downtown and on the beach and against a blue cloud-filled sky. Moving
the audience up to the other space, and down again, in small groups
ruins the integrity of the evening.
The premiere of Adoniou's
"In-Sight" concludes the program. In collaboration with photographer
Cara Judea Alhadeff, Adoniou has choreographed another multi-media
work for six performers. A sensuous curved fabric tube hovers above
the floor with a pair of legs coming out from the bottom, rubbing
and scratching each other, and fidgeting. Along the front of the
stage four dancers lie behind small cubes of fabric with projections
on them. After some dancing by Bonadonna, Davis, Julian DeLeon,
Rhodes and Schickel, Nol Simonse emerges naked from the bottom of
the tube. Then some rather lyrical dancing is mixed in with more
bizarre movements, until Davis takes her turn at being born naked
out of the tube. She stands in a photo projection and gestures with
her hands. Unfortunately, most of the photos are too blurry and
broken up by being projected onto uneven surfaces. It's a real pity
because I later saw prints of some of them and found them compelling.
There is a particularly memorable and humorous section with all
the dancers lying down in a line, their legs pointing upward and
dancing against a picture of windows. One dancer stands up and is
supported by the legs, but ends up fighting with the very things
that were holding him up. In the very end, four dancers stand up
inside the tube, and the surface is distorted by arms and torsos
pressing against it. Davis and Simonse dance until Davis makes her
retreat to the tube/womb, leaving him alone. While there are striking
moments, I never have the feeling that I am being lead on a journey
and I feel that some of the technical aspects detract and distract
from rather than enhance the dancing.
The following week,
just before I arrive at the theater for Program 2 I read a quote
from Picasso: "Art is the elimination of the unnecessary." As it
turns out, this is a very accurate description of "Super Vision,"
directed by Paasonen and for which he designed the costumes and
sets. Created in 2002, it is reprised here with some minor changes.
The piece begins while the audience is still in the lobby. Performers,
wearing dark suits covered with large photos of naked body parts,
wander among the spectators, telling stories while ignoring us.
By the time we are seated, the stage is filled with nine jabbering
bodies. In the center is a blue velveteen couch, the seat burned
out on its left end, with a ripped lampshade hanging over it. David
Jude Thomas's music provides a backdrop of cows mooing and crickets
chirping. A man in a white suit, Thomas, enters and the chatter
ceases. He gives an annoying sales pitch, the voice of capitalistic
single-mindedness. He continues his spiel with animated gesticulating
while sitting on the couch. The talking builds to a deafening pitch
again and a naked man, Adoniou, walks in, wanders about and disappears
into the audience, reappearing in a pair of jockey briefs. The dancers
form small groups, then reform them with different people, while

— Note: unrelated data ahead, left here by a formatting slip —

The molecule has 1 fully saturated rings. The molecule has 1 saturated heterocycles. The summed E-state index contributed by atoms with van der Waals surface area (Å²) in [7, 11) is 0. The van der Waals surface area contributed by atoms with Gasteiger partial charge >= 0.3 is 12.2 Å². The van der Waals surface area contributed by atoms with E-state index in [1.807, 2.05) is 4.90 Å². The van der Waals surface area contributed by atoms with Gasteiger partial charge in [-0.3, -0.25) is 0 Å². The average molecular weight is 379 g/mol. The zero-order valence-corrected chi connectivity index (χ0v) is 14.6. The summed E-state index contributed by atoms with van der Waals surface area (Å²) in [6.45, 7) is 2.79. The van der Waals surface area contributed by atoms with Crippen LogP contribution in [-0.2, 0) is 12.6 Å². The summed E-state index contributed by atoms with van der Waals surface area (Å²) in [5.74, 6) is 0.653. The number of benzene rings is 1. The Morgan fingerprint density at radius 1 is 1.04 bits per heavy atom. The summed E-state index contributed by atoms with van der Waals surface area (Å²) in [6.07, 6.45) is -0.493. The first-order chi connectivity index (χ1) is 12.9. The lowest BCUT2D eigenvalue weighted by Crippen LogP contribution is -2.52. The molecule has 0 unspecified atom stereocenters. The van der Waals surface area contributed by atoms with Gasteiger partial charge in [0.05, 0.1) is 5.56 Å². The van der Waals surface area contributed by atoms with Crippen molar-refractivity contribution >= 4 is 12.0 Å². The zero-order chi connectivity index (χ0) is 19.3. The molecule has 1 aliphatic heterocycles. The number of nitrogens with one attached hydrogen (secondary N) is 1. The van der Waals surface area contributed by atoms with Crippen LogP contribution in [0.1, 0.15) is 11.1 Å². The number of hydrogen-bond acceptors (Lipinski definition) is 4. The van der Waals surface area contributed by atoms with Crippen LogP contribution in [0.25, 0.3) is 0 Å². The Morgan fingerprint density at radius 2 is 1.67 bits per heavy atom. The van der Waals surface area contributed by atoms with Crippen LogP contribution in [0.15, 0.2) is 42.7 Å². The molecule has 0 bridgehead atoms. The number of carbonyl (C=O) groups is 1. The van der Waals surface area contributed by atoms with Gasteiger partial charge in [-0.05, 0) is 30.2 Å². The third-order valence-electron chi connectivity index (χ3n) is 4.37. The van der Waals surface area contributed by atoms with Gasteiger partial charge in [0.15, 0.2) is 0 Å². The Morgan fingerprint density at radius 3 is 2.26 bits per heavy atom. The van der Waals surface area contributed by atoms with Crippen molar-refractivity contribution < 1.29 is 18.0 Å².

the talking rises and falls in intensity or suddenly stops and starts
again. A bizarrely-clad woman, in a costume of colorful paper scraps
from head to toe, enters from the left and walks at a glacially
slow pace. The dancers are still grouping and regrouping. They start
walking around the stage forcefully, and Adoniou walks in the opposite
direction until some defect and join him. One man is pushed down
and when he gets up to run, a woman jumps on his back and they join
everyone in running, circling the stage faster and faster. The piggybacking
woman falls off and is pushed and kicked as the others run by. The
violence and chaos mounts, dancers run from the front of the stage
to the back wall. They execute recognizable fragments of movement
-- frisking each other with hands on the wall, cheer-leading, hip-hop
dancing, aerobics exercising, you name it. Then they start taking
off their suits and falling to the floor, all topless, wearing skirts
made from men's dress shirts, buttoned around their waists, complete
with ties as waistbands.
The trash-covered woman
has reached the other side of the stage and picks up a video camera.
She starts shooting the dancers as they lie calmly, with the resulting
video images projected on the back wall.
Next,Thomas stands and
slowly exits while his video image shadows him. Adoniou begins removing
the suits that are lying on the floor, or that are still partially
on some of the dancers. He unties shoes and gently removes them
from others, then returns to the back left corner and sits at a
table, where he fingerprints the dancers one at a time and issues
them black boxes. The first man finger-printed draws back a curtain
that covers the left wall, revealing a mirror. He talks about his
performance training and experience while looking at his own image.
One by one the others join him and he pulls back the curtain further
as he moves upstage. They each have a story to tell about themselves
or comments to make about the piece they are in the midst of performing.
These are by turns hilarious and poignant. Thomas, at the microphone
downstage right announces, "And the winner is...," then proceeds
to video-tape the audience, which is projected onto the back wall.
The trash woman crawls out and dances until the other dancers all
attack her, pulling off her costume, handfuls at a time, exposing
Schickel in a red, tattered dress underneath. Suddenly water showers
down from the lampshade. All, except Schickel, fall and writhe on
the floor. Thomas sits on the couch, now upstage right, and laughs.
The drenched dancers
are lined up downstage facing the audience. Adoniou slowly removes
their costumes. They stand completely naked and recite the familiar
pledge of allegiance to the flag. They turn and walk to the growing
puddle of water, slipping and falling, eventually crossing and recrossing
the stage as they skim, spin and tumble in a variety of contorted
positions to a soundtrack describing the physiological functioning
of skin. Schickel stands at the mike with a large envelope and declares,
"And the winner is...," pulling out a small envelope. She repeats
the process over and over as her voice grows fainter and the envelopes
grow smaller till the final fade to blackout.
I usually don't describe
a performance in such great detail, nor do I refrain from commenting
on it in the process. I hope that the strength of the images is
sufficient that you can imagine the devastating impact this work
has on the audience. The work is deeply affecting, and sends one
away nearly shell-shocked. There are so many layers, so many details
that it almost demands a second viewing. And yet, our lives are
already filled with the same violence, conflict, deceit and vulnerability
that are shown here and you only have to open your eyes to what
is already there on a daily basis.
(Editor's Note: To read Aimee Ts'ao's review of an evening of
work presented by Tomi Paasonen in Berlin in 2003, please click here.)